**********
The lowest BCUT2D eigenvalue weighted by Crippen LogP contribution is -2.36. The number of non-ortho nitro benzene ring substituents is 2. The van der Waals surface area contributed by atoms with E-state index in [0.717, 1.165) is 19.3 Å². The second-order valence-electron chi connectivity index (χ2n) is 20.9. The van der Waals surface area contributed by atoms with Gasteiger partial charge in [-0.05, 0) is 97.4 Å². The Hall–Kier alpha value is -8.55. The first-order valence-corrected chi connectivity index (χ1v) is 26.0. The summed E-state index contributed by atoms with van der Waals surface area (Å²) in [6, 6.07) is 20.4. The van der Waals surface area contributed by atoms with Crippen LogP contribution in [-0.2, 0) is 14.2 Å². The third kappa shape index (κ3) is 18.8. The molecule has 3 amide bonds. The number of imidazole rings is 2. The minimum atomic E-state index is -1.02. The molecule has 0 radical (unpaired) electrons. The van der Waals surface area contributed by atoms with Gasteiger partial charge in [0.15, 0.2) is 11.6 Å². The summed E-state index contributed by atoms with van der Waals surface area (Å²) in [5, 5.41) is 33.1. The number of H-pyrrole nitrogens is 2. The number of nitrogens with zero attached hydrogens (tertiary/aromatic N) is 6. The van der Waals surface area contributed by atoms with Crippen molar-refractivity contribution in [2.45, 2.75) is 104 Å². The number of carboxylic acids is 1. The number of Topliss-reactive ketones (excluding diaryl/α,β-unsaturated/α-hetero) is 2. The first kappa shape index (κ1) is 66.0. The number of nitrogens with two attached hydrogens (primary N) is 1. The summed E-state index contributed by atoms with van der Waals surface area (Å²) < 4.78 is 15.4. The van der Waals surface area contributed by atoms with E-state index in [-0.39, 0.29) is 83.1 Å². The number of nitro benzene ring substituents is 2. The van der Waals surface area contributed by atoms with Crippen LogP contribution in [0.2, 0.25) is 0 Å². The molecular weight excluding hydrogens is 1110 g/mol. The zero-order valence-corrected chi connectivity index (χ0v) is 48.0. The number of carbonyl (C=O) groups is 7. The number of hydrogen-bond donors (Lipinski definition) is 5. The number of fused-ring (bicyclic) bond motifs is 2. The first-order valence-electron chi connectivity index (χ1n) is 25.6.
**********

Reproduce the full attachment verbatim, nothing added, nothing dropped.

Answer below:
The lowest BCUT2D eigenvalue weighted by Crippen LogP contribution is -2.36. The number of non-ortho nitro benzene ring substituents is 2. The van der Waals surface area contributed by atoms with E-state index in [0.717, 1.165) is 19.3 Å². The second-order valence-electron chi connectivity index (χ2n) is 20.9. The van der Waals surface area contributed by atoms with Gasteiger partial charge in [-0.05, 0) is 97.4 Å². The Hall–Kier alpha value is -8.55. The first-order valence-corrected chi connectivity index (χ1v) is 26.0. The summed E-state index contributed by atoms with van der Waals surface area (Å²) in [6, 6.07) is 20.4. The van der Waals surface area contributed by atoms with Crippen LogP contribution in [-0.2, 0) is 14.2 Å². The third kappa shape index (κ3) is 18.8. The molecule has 3 amide bonds. The number of imidazole rings is 2. The minimum atomic E-state index is -1.02. The molecule has 0 radical (unpaired) electrons. The van der Waals surface area contributed by atoms with Gasteiger partial charge in [0.15, 0.2) is 11.6 Å². The summed E-state index contributed by atoms with van der Waals surface area (Å²) in [5, 5.41) is 33.1. The number of H-pyrrole nitrogens is 2. The number of nitrogens with zero attached hydrogens (tertiary/aromatic N) is 6. The van der Waals surface area contributed by atoms with Crippen molar-refractivity contribution in [2.45, 2.75) is 104 Å². The number of carboxylic acids is 1. The number of Topliss-reactive ketones (excluding diaryl/α,β-unsaturated/α-hetero) is 2. The first kappa shape index (κ1) is 66.0. The number of nitrogens with two attached hydrogens (primary N) is 1. The summed E-state index contributed by atoms with van der Waals surface area (Å²) < 4.78 is 15.4. The van der Waals surface area contributed by atoms with E-state index in [-0.39, 0.29) is 83.1 Å². The number of nitro benzene ring substituents is 2. The van der Waals surface area contributed by atoms with Crippen LogP contribution in [0.2, 0.25) is 0 Å². The molecular weight excluding hydrogens is 1110 g/mol. The zero-order valence-corrected chi connectivity index (χ0v) is 48.0. The number of carbonyl (C=O) groups is 7. The number of hydrogen-bond donors (Lipinski definition) is 5. The number of fused-ring (bicyclic) bond motifs is 2. The first-order valence-electron chi connectivity index (χ1n) is 25.6.